How skills training changed the lives of disadvantaged young people in Nepal
The Employment Fund supported training for about 100,000 young Nepalese women and men. Over 90% of the graduates found employment, 75% earned an income above the official minimum wage, and 80% were from disadvantaged groups. The most disadvantaged group, young Dalit women, stated that the most significant impacts of the training programme were greater recognition within their communities, enhanced self-confidence and independence.
The programme applied a results-based payment system that rewarded success in securing employment rather than the training in itself – a successful mechanism for including disadvantaged young people in the labor market. The inclusion of several Employment Fund modalities in the Nepali government’s Vocational Education and Training policy is a clear indication that the Employment Fund enjoys national recognition.
Helvetas has a strong commitment to measuring the outcomes and impact of its interventions. Helvetas projects apply a comprehensive monitoring and evaluation (M&E) system with standardized performance indicators and reports on results. Such result-oriented M&E systems are crucial for project steering, organizational learning from the project and showing accountability to stakeholders and donors.
Additionally, Helvetas conducts regular internal or external evaluations and reviews the sustainability of the outcomes and systemic changes. Tracer studies – a survey method that gives information about the employment, contract and income situation of graduates after training – are applied in many Helvetas Vocational Skills Development projects.
Helvetas regularly commissions specialist research institutions to assess the impacts of its signature projects. In the case of the Employment Fund, Helvetas contracted the Nepalese research firm RIDA (Research Inputs and Development Action) and the Department of Geography of the University of Zurich (UNIZH). They jointly studied the overall impact of the Employment Fund as well as its specific impact on the lives of marginalized people.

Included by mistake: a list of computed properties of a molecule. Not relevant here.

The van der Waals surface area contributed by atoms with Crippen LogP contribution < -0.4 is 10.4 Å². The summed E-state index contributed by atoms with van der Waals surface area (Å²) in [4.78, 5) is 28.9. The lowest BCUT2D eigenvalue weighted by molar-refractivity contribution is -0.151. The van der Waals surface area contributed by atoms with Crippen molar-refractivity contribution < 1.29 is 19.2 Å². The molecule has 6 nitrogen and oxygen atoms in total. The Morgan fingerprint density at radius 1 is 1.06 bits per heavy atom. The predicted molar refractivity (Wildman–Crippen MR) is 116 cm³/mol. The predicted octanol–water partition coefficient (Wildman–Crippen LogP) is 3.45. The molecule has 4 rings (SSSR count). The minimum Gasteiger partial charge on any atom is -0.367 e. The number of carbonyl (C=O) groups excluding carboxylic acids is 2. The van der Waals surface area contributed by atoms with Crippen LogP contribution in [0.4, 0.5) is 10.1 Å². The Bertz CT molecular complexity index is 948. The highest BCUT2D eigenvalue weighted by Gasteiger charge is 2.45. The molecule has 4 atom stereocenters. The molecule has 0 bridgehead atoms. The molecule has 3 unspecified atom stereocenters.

The Employment Fund in Nepal
An estimated 500,000 young people enter the Nepalese labor market every year. Attaining gainful employment is a challenge for these young people especially those who come from disadvantaged backgrounds. This is due to a variety of reasons including poor formal education, family responsibilities and limited technical skills, but also because of a poorly developed private sector. Therefore, the Employment Fund was established in 2008 with the aim of providing gainful employment to disadvantaged, unemployed out-of-school youth. The project ran until 2016.
The Employment Fund was financed by the Swiss Agency for Development and Cooperation, UK Aid and the World Bank, with an overall budget of about 35 million Swiss francs. Helvetas operated the secretariat of the fund, which covered 87% of all districts in Nepal and approximately 80 occupations in different sectors (e.g. construction, hospitality, garments and textile, agriculture, electronics, etc.), and collaborated with 57 training providers. The training courses usually lasted three to four months. 80 % of the content was practical; theory lessons made up the remaining 20%.
The Employment Fund applied a results-based financing approach, paying training providers based on their success in training and then connecting young people with the labor market. Moreover, the Employment Fund placed special emphasis on the inclusion of women and other disadvantaged groups in the courses, doing this, for instance, through targeted incentives, communication campaigns and counseling.